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AWNL 你所不知道的瑞典M陨石

来源: 会员投稿
  发布时间:2018-03-07 15:48:00
导读】AWNL 的 M系列--瑞典陨石系列,采用瑞典北部独有的天外陨石,这种稀世之宝,很多国人还不太了解,在维基百科上扒了下来,原文和翻译如下。配以图片。AWNL 的M 限量系列,每年只有200条左右产量,买到赚到!

  AWNL 的 M系列--瑞典陨石系列,采用瑞典北部独有的天外陨石,这种稀世之宝,很多国人还不太了解,在维基百科上扒了下来,原文和翻译如下。配以图片。AWNL 的M 限量系列,每年只有200条左右产量,买到赚到!

  Muonionalusta 大约在公元前一百万年落在北欧斯堪的纳维亚半岛,即现在的瑞典和芬兰交界处以西,精八面体,IVA类陨石群组

  1906年,第一块Muonionalusta陨石,在瑞典Kitkiöjärvi村附近被发现[1]。至今大约有四十件是已知的,有些相当大。其他碎片集中在距离北极圈以北约140公里的北博滕省Pajala区的25×15公里)的地区。很多陨石猎人常年在此寻宝。

  1910年,陨石首先由A. G.Högbom教授公布于众,他用Muonio河附近的一个地名将陨石命名为“Muonionalusta”。

  Muonionalusta这个名字对于某些人来说很难发音:Muonio河上的muoni-显然是[mu-o-ni-o-na-lu-sta]或者/ MOO-oh-ne-oh-nah-loo-stah /意味着'食物'); - (o)n-可能是需要的连接词;最后一个元素alusta的意思是'基地,基础,立场,垫子,托盘',因此可能是'穆尼奥(河流)基地'。

  1948年NilsGöranDavid Malmqvist教授对陨石进行深入研究[2]  Muonionalusta,可能是已知最古老的陨石(4.56530亿年),[3]在科学上,它标志着铁陨石中首次发现超石英。

  研究表明它是大约一百万年前在第四纪时期造访地球的最古老的陨石,为一颗小行星的铁质内核。当它落在我们的星球上时,它碎成了许多碎片。[4]自从降落地球以来,陨石经历了四个冰河时期。从北部苔原的冰川中发掘出来,有一个坚固的风化表面。

  对这种应强烈冲击而变质的铁陨石的最新分析显示,其含镍量为8.4%,痕量稀有元素为0.33 ppm镓,0.133 ppm锗和1.6 ppm铱。它还含有矿物铬铁矿,daubréelite,schreibersite,akaganite和硫铁矿包裹体[2],不含有放射物质,对人体无害。

  这是第一次,分析证明了Stishovite超石英的存在,这种石英为极高压力的石英石变化而成[2],可能是鳞石英后的假晶。参考文献“在铁陨石中首次发现石英石”:[1]

  Stishovite是SiO2的一种高压多晶型,是一种非常稀有的矿物......并且仅在与少数陨石撞击结构有关的情况下才发现......显然,陨石石英晶体不可能来自等核压力母体的小行星....人们可以大胆假设,在Muonionalusta陨石中石笋的形成与撞击事件有关。

  2010年的一项研究报告了Muonionalusta陨石中的铅同位素测年,并得出结论说,stishovite来自数亿年前的一次撞击事件

  The Muonionalusta is a meteorite classified as fine octahedrite, type IVA (Of) which impacted in northern Scandinavia, west of the border between Sweden and Finland, about one million years BCE.

  The first fragment of the Muonionalusta was found in 1906 near the village of Kitkiöjärvi.[1] Around forty pieces are known today, some being quite large. Other fragments have been found in a 25-by-15-kilometre (15.5 mi × 9.3 mi) area in the Pajala district of Norrbotten County, approximately 140 kilometres (87 mi) north of the Arctic Circle.

  The meteorite was first described in 1910 by Professor A. G. Högbom, who named it "Muonionalusta", after a nearby place on the Muonio River. It was studied in 1948 by Professor Nils Göran David Malmqvist.[2] The Muonionalusta, probably the oldest known meteorite (4.5653 billion years),[3] marks the first occurrence of stishovite in an iron meteorite.

  The name Muonionalusta is difficult for some to pronounce: ['mu-o-ni-o-na-lu-sta] or /MOO-oh-ne-oh-nah-loo-stah/ from the Muonio River (muoni- apparently means ‘food’); -(o)n- could be a needed connective; the final element alusta means ‘base, foundation, a stand, mat, tray’, thus probably ‘Munio (River) base’.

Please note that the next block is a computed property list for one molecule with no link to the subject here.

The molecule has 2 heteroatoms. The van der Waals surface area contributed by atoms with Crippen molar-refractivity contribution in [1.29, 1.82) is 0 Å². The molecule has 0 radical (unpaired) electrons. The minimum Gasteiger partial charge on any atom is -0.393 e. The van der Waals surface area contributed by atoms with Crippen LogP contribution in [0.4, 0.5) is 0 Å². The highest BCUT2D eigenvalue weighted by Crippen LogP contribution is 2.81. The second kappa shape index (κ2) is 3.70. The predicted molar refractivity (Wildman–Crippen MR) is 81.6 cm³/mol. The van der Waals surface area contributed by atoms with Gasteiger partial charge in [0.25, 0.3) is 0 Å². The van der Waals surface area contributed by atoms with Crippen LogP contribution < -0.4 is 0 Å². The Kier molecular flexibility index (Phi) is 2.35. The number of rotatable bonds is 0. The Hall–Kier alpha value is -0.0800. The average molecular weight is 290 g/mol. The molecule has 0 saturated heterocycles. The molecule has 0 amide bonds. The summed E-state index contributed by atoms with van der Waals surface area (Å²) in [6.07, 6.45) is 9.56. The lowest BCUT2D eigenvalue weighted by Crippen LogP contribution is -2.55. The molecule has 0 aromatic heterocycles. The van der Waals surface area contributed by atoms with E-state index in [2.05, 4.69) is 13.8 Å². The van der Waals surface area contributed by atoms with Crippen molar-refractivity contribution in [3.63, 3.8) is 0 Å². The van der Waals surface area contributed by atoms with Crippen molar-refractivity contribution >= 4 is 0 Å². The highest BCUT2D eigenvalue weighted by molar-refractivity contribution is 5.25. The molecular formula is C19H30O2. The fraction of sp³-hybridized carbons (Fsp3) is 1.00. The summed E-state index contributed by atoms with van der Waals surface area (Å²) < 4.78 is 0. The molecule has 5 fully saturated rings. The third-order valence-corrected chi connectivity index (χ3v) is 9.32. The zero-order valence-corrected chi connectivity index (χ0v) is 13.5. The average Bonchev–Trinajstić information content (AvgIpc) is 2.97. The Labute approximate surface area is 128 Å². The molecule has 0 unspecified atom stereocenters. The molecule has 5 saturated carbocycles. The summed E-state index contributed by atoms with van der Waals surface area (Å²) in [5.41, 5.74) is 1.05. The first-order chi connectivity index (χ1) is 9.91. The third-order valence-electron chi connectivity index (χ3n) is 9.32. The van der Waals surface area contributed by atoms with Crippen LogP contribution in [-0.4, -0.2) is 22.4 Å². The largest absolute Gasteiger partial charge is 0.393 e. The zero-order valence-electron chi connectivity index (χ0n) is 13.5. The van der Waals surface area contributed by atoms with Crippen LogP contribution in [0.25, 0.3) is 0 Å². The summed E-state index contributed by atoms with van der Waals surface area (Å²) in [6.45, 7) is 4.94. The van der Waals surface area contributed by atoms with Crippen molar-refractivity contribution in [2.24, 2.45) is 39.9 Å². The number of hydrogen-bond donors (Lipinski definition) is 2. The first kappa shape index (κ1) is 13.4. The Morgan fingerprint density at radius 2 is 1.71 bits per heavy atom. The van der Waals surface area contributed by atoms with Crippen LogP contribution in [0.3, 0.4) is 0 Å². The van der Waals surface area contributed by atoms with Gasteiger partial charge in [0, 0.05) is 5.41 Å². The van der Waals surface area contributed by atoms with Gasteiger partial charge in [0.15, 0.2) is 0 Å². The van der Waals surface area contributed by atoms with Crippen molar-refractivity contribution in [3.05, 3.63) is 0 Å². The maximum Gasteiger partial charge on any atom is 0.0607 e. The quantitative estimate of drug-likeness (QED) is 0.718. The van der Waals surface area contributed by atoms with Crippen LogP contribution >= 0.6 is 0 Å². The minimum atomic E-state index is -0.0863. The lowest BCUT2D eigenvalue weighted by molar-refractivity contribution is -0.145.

Studies have shown it to be the oldest discovered meteorite impacting the Earth during the Quaternary Period, about one million years ago. It is quite clearly part of the iron core or mantle of a planetoid, which shattered into many pieces upon its fall on our planet.[4] Since landing on Earth the meteorite has experienced four ice ages. It was unearthed from a glacial moraine in the northern tundra. It has a strongly weathered surface covered with cemented faceted pebbles.

  New analysis of this strongly shock-metamorphosed iron meteorite has shown a content of 8.4% nickel and trace amounts of rare elements—0.33 ppm gallium, 0.133 ppm germanium and 1.6 ppm iridium. It also contains the minerals chromite, daubréelite, schreibersite, akaganéiteand inclusions of troilite.[2] For the first time, analysis has proved the presence of a form of quartz altered by extremely high pressure—stishovite,[2] probably a pseudomorphosis after tridymite. From the article "First discovery of stishovite in an iron meteorite":[1]

  Stishovite, a high pressure polymorph of SiO2, is an exceptionally rare mineral...and has only been found in association with a few meteorite impact structures.... Clearly, the meteoritic stishovite cannot have formed by isostatic pressure prevailing in the core of the parent asteroid.... One can safely assume then that stishovite formation (in the Muonionalusta meteorite) is connected with an impact event. The glass component might have formed directly as a shock melt....

  A 2010 study reported the lead isotope dating in the Muonionalusta meteorite and concluded the stishovite was from an impact event hundreds of millions of years ago: "The presence of stishovite signifies that this meteorite was heavily shocked, possibly during the 0.4 Ga [billion years] old breakup event indicated by cosmic ray exposure...."[3]

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